Violent Cartoons Doubles Toddlers' Risks for Attention Problems, Study Says

"Arthur" and "Barney" are OK for toddler TV-watching. But not "Rugrats" and certainly not "Power Rangers," reports a new study of early TV-watching and future attention problems.

The research involved children younger than 3, so TV is mostly a no-no anyway, according to the experts. But if TV is allowed, it should be of the educational variety, the researchers said.

Every hour per day that kids under 3 watched violent child-oriented entertainment their risk doubled for attention problems five years later, the study found. Even nonviolent kids' shows like "Rugrats" and "The Flintstones" carried a still substantial risk for attention problems, though slightly lower.

On the other hand, educational shows, including "Arthur," "Barney" and "Sesame Street" had no association with future attention problems.

Interestingly, the risks only occurred in children younger than age 3, perhaps because that is a particularly crucial period of brain development. Those results echo a different study last month that suggested TV watching has less impact on older children's behavior than on toddlers.

The American Academy of Pediatrics recommends no television for children younger than 2 and limited TV for older children.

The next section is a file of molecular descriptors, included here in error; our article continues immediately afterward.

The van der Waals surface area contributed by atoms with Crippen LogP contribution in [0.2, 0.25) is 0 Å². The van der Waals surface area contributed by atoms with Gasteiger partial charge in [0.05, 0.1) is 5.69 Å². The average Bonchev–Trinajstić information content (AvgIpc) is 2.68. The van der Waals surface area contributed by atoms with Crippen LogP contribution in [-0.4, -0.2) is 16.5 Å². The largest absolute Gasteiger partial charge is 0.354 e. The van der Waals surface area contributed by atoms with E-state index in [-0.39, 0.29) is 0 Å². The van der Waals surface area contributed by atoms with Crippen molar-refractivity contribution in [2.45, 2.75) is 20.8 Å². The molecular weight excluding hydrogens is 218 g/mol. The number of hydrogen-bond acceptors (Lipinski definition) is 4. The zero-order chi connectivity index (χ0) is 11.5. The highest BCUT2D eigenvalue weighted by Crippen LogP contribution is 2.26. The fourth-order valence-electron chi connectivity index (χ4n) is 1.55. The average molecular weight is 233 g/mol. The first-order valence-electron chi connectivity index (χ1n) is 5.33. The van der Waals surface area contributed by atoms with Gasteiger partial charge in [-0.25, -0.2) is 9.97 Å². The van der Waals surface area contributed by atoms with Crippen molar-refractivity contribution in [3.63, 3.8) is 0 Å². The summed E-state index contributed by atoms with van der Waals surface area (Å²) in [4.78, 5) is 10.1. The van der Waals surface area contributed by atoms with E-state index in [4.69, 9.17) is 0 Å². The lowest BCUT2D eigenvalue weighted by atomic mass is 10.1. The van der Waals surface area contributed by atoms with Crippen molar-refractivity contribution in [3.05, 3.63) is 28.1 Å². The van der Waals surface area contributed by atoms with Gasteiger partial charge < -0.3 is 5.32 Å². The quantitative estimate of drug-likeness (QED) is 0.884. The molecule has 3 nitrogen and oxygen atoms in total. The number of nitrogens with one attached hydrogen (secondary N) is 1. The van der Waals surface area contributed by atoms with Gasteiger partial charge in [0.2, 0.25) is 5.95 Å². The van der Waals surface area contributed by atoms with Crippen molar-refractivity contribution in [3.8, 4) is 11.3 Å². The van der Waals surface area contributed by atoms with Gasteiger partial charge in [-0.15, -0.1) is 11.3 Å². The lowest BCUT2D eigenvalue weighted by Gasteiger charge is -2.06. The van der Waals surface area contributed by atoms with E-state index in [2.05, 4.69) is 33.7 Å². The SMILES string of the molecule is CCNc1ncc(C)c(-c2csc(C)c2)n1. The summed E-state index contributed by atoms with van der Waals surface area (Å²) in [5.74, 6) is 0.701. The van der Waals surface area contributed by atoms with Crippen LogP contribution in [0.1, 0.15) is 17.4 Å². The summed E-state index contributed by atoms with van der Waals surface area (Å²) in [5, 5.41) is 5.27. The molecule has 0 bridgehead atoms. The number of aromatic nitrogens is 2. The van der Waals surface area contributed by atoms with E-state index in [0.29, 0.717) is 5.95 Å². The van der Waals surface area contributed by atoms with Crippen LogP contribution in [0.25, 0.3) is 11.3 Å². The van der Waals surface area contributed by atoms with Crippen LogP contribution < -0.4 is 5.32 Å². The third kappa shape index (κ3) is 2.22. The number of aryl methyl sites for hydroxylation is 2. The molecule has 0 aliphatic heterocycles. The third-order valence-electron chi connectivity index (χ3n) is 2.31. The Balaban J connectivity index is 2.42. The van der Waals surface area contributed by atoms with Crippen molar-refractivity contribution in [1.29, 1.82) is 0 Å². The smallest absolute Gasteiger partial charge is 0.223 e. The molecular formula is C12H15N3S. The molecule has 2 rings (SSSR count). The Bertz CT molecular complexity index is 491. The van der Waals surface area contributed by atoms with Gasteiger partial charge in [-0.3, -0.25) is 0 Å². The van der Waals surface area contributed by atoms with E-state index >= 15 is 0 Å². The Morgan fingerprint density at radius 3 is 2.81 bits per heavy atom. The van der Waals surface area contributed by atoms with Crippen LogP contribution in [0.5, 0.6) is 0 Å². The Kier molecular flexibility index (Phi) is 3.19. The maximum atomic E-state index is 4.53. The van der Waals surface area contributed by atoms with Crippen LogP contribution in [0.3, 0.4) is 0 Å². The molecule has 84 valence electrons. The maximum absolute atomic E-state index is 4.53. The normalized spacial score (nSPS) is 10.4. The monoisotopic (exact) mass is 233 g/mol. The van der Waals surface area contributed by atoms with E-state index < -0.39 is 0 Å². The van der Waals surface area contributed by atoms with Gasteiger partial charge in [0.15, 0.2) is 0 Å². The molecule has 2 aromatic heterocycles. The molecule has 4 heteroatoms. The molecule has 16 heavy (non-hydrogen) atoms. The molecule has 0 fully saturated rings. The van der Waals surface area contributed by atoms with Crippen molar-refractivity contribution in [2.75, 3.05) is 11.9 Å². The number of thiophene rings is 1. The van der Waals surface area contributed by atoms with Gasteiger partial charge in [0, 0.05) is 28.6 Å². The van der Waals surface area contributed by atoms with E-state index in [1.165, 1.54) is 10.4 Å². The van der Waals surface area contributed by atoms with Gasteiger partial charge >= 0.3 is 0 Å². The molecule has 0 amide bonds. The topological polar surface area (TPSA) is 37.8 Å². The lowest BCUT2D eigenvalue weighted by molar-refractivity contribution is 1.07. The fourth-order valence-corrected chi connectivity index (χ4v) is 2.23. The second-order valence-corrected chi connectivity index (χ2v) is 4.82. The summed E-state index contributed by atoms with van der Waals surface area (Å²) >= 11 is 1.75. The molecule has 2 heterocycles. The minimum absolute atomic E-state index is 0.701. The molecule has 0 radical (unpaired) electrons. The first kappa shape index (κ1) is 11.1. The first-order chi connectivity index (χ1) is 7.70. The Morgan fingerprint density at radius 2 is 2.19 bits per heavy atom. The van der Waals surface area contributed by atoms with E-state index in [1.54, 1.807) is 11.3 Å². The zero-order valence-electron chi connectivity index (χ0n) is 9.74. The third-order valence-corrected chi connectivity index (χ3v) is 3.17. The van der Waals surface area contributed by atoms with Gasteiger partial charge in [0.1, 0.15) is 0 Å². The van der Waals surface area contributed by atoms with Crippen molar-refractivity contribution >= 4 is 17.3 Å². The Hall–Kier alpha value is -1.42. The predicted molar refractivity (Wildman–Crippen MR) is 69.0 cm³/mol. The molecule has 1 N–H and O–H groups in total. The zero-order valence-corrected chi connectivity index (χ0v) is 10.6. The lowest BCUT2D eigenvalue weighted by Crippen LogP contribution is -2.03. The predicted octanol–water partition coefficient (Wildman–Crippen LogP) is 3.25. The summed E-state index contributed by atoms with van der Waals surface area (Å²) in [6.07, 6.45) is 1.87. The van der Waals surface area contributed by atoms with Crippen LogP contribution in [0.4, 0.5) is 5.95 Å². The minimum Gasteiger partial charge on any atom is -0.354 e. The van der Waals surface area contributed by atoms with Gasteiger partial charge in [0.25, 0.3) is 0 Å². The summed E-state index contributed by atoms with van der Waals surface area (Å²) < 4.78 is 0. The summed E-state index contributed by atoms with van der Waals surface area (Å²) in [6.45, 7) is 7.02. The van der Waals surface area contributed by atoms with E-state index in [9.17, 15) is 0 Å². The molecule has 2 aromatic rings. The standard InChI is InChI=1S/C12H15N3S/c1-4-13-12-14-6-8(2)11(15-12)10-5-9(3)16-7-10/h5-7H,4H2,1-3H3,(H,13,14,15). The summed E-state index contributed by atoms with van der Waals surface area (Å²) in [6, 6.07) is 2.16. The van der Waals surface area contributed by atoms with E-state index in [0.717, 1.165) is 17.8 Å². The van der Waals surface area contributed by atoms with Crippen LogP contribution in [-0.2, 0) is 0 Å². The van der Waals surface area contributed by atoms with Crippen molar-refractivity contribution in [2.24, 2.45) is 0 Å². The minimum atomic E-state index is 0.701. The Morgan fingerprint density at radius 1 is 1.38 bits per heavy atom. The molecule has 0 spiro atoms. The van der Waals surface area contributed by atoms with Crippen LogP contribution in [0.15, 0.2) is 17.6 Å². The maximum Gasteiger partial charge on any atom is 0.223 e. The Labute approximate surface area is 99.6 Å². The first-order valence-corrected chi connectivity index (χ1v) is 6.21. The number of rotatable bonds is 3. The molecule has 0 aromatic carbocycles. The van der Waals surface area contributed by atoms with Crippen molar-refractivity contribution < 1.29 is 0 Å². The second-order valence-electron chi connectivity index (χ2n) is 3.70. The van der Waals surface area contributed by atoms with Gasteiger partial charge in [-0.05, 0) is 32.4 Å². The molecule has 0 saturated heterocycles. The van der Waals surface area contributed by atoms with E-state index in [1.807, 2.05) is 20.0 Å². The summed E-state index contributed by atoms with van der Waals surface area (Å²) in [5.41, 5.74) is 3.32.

The current study by University of Washington researchers was prepared for release Monday in November's issue of the journal Pediatrics.

Previous research and news reports on TV's effects have tended to view television as a single entity, without regard to content. But "the reality is that it's not inherently good or bad. It really depends on what they watch," said Dr. Dimitri Christakis, who co-authored the study with researcher Frederick Zimmerman.

Their study was based on parent questionnaires. They acknowledge it's observational data that only suggests a link and isn't proof that TV habits cause attention problems. Still, they think the connection is plausible.

The researchers called a show violent if it involved fighting, hitting people, threats or other violence that were central to the plot or a main character. Shows listed included "Power Rangers," "Lion King" and "Scooby Doo."